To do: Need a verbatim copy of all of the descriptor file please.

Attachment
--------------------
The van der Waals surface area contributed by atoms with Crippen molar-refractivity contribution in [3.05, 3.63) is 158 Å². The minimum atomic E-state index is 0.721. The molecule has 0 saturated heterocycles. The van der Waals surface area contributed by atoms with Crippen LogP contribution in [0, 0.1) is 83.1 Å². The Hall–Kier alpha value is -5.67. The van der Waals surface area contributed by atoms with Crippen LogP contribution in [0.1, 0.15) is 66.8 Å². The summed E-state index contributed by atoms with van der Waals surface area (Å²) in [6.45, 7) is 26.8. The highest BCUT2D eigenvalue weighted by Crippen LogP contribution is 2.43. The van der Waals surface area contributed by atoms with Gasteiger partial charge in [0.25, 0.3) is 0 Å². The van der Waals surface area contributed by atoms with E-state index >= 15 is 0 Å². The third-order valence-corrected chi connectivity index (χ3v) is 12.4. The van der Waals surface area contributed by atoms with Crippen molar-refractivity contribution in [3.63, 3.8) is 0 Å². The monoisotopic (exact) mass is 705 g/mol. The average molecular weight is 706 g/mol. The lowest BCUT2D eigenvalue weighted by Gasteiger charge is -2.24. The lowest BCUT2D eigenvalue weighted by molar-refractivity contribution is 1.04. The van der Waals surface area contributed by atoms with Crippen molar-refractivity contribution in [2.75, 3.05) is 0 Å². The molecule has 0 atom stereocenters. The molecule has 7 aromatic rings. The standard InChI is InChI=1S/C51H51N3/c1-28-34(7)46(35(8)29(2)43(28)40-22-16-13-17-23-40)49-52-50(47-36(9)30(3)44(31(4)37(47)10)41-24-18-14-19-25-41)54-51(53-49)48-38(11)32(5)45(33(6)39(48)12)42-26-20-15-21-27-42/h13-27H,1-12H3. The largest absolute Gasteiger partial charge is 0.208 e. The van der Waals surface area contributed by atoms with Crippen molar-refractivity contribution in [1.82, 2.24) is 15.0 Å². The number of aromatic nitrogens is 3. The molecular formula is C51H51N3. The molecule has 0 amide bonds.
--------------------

The van der Waals surface area contributed by atoms with Crippen molar-refractivity contribution in [3.05, 3.63) is 158 Å². The minimum atomic E-state index is 0.721. The molecule has 0 saturated heterocycles. The van der Waals surface area contributed by atoms with Crippen LogP contribution in [0, 0.1) is 83.1 Å². The Hall–Kier alpha value is -5.67. The van der Waals surface area contributed by atoms with Crippen LogP contribution in [0.1, 0.15) is 66.8 Å². The summed E-state index contributed by atoms with van der Waals surface area (Å²) in [6.45, 7) is 26.8. The highest BCUT2D eigenvalue weighted by Crippen LogP contribution is 2.43. The van der Waals surface area contributed by atoms with Gasteiger partial charge in [0.25, 0.3) is 0 Å². The van der Waals surface area contributed by atoms with E-state index >= 15 is 0 Å². The third-order valence-corrected chi connectivity index (χ3v) is 12.4. The van der Waals surface area contributed by atoms with Crippen molar-refractivity contribution in [3.63, 3.8) is 0 Å². The monoisotopic (exact) mass is 705 g/mol. The average molecular weight is 706 g/mol. The lowest BCUT2D eigenvalue weighted by Gasteiger charge is -2.24. The lowest BCUT2D eigenvalue weighted by molar-refractivity contribution is 1.04. The van der Waals surface area contributed by atoms with Crippen molar-refractivity contribution in [2.75, 3.05) is 0 Å². The molecule has 0 atom stereocenters. The molecule has 7 aromatic rings. The standard InChI is InChI=1S/C51H51N3/c1-28-34(7)46(35(8)29(2)43(28)40-22-16-13-17-23-40)49-52-50(47-36(9)30(3)44(31(4)37(47)10)41-24-18-14-19-25-41)54-51(53-49)48-38(11)32(5)45(33(6)39(48)12)42-26-20-15-21-27-42/h13-27H,1-12H3. The largest absolute Gasteiger partial charge is 0.208 e. The van der Waals surface area contributed by atoms with Crippen molar-refractivity contribution in [1.82, 2.24) is 15.0 Å². The number of aromatic nitrogens is 3. The molecular formula is C51H51N3. The molecule has 0 amide bonds.